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  • Gail Wilson Kenna

Thanks Joseph Epstein… for your 2023 book, The Novel, Who Needs It?

In December I read the WSJ’s many pages of somebodies telling what they had read in 2023.  I recognized few names of these important persons or the books they read (scant fiction). Then I reached Jonathan Eig. I didn’t recognize his name, but his opening grabbed me.

“I read a bunch of big books and one especially small book this year. The big books included novels by Leo Tolstoy, George Eliot, and Willa Cather.”  The small book, The Novel, Who Needs It by Joseph Epstein, helped me better understand the big books.”

As luck would have it, a generous friend who gives me her WSJ Review each week, had noticed Eig’s comment.  What did this magnanimous friend give me for Christmas?  Joseph Epstein’s latest book. The fact is I’ve long admired this writer and often used his essays in college composition classes. Jonathan Eig calls Epstein a maker of sentences so fine that “I stop all too often, googly-eyed, to admire their construction.”  For anyone addicted to texting, this claim might seem preposterous. What? Care about sentences?  Use semi-colons. Develop paragraphs?


What point does Joseph Epstein make, and why does his book matter?  Eig summarizes Epstein’s larger point this way: Novels have the power to explore the mysteries of the human heart and can be considered the ultimate truth-tellers.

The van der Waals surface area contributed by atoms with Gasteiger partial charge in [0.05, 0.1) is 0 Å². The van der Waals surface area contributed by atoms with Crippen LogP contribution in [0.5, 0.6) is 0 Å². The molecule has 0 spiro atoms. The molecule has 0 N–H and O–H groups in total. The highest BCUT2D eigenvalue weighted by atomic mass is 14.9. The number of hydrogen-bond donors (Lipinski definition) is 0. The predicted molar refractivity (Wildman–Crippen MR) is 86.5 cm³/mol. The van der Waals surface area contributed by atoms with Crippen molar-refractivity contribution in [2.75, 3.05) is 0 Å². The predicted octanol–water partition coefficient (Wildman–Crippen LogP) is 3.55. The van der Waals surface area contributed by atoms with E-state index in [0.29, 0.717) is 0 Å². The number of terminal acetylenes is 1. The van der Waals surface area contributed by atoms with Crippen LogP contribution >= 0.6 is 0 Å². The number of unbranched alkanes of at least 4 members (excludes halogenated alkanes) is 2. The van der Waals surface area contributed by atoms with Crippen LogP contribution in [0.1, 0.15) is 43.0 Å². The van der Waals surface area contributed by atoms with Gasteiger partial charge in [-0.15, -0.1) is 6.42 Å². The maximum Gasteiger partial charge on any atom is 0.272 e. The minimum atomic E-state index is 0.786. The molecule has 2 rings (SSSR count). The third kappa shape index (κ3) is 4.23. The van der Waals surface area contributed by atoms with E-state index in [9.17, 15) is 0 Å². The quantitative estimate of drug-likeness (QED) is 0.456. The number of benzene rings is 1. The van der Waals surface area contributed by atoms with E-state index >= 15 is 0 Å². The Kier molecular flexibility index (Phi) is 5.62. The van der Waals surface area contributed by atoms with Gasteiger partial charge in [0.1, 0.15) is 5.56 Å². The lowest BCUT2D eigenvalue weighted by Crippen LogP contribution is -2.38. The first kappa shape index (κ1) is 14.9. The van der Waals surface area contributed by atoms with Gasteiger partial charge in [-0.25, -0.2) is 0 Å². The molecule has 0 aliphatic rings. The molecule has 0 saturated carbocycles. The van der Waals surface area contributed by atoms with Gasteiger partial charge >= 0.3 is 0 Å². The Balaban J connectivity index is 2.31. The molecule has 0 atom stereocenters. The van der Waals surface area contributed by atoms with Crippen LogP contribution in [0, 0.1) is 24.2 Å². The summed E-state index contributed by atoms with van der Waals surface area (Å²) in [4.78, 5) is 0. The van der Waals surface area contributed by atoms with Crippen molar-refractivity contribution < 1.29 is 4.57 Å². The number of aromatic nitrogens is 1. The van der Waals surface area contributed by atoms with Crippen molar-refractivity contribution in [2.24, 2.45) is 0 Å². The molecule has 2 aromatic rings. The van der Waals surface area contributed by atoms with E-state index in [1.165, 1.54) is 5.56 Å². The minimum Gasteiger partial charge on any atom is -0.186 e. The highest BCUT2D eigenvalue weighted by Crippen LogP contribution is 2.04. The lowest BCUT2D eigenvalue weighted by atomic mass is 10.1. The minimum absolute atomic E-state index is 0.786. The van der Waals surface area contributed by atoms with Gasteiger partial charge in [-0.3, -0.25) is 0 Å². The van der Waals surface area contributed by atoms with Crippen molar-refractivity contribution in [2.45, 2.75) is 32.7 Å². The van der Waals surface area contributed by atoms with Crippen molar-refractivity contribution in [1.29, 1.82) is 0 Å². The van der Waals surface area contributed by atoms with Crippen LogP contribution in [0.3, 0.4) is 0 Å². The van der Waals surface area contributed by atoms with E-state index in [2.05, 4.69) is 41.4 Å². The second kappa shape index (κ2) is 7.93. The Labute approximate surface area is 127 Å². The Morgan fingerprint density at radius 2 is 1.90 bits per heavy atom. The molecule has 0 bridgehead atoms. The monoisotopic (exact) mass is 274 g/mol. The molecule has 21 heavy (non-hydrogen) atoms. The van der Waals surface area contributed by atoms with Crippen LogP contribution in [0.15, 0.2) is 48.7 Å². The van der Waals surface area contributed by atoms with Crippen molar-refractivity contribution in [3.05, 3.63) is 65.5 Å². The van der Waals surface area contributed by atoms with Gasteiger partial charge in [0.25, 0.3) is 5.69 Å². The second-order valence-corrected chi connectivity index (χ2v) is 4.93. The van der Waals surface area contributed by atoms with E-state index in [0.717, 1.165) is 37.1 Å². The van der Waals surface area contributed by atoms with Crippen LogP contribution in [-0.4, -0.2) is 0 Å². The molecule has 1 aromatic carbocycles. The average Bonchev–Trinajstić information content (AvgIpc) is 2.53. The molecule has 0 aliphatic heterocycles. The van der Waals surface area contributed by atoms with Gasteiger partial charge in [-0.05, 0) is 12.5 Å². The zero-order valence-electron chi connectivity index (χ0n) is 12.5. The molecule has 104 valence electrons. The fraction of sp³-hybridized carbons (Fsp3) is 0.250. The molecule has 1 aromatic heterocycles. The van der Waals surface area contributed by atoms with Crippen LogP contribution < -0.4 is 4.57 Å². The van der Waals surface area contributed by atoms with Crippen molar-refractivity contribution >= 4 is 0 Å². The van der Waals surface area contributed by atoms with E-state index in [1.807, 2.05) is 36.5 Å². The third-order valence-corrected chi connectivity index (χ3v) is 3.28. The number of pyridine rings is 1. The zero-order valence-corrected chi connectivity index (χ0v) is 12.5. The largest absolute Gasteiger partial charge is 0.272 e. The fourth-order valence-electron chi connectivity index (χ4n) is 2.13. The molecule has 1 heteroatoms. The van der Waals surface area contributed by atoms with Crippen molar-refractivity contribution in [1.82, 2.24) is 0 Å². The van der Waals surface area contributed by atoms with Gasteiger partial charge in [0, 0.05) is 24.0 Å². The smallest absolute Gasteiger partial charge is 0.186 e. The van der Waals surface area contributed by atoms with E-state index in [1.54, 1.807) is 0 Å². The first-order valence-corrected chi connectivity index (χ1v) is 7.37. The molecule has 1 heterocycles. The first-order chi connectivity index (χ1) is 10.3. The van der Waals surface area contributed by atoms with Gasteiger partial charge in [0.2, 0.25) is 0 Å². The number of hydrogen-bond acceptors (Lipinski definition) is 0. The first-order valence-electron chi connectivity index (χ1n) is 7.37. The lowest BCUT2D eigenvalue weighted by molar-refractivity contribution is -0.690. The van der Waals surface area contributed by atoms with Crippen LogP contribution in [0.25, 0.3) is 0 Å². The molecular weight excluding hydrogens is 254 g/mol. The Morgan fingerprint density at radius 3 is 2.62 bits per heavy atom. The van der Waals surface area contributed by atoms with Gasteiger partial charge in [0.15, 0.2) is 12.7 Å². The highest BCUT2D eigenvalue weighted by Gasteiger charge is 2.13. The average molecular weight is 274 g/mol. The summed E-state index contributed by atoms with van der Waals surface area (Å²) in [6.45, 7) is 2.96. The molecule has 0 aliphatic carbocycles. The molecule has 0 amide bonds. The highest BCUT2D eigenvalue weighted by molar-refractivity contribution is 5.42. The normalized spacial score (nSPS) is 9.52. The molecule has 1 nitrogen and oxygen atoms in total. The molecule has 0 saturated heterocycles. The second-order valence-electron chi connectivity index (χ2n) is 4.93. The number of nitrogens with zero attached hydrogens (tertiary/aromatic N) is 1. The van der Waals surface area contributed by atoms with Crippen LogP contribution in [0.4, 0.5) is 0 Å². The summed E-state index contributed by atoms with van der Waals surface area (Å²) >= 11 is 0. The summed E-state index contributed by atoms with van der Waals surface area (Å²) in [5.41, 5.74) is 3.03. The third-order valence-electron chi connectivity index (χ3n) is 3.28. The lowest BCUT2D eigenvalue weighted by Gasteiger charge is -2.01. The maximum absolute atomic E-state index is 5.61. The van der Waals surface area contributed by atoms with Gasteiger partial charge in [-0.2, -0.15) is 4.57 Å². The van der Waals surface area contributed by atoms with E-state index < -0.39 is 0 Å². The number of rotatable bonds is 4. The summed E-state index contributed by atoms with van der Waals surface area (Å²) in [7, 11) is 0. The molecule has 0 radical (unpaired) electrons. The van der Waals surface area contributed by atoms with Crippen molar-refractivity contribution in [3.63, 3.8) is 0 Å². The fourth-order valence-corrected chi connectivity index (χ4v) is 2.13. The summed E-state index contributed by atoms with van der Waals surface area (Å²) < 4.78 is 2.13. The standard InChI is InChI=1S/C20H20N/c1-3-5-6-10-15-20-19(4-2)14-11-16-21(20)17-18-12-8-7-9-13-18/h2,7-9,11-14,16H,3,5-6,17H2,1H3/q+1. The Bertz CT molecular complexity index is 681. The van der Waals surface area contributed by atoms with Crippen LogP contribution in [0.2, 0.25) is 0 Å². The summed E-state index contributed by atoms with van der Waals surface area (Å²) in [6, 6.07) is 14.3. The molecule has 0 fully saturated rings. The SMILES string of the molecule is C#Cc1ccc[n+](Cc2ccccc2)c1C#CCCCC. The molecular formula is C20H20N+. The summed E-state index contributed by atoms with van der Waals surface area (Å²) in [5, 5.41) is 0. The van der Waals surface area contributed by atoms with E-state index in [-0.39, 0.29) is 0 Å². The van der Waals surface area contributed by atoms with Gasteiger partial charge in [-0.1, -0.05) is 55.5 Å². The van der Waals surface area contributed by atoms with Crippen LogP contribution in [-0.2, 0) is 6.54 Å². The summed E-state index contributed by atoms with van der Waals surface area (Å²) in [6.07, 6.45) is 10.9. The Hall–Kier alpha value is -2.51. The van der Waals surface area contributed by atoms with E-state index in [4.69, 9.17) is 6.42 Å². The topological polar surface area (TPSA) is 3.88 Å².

Or as Picasso said (if I recall the quote correctly), “Art is a lie by which the truth is told.” That’s perfect for the fictional world of the novel.

Yet please understand that Epstein is talking about “superior” novels, by authors of big books. Think of the three novelists that Eig read in 2023.  We’re not talking size, necessarily. I note Cather’s Death Comes to the Archbishop is under 300 pages.

And Epstein in 126 pages has a lot to say. He believes superior novels give a complex view of life and its mystery.  If we lose the novel, he argues, we subsist on current-day philosophy, social sciences, pop psychology, and high-flown journalism.  All of which, I add, were named on page after page in the WSJ’s Review section, until I reached Jonathan Eig on novels. Epstein states the novel is a literary genre that seeks to discover the deeper truths of imagination, human-nature, and the heart.

The question in his book’s title is one to ponder. Epstein concludes his book by claiming that in our age of distraction, we need superior novels more than ever.  He is not talking about darlings of the New York publishing world, novels promoting S & S (sop and sap) for ladies in social book clubs. The happy enders, Flannery O’Connor called them! Yes, I generalize unfairly!  But as Walt Whitman wrote so long ago, “To have great poets, you must have great audiences.”  Change poets to novelists and the message is the same.


Next week, a list of eight serious novels for the RCC-RILL book club’s second year.






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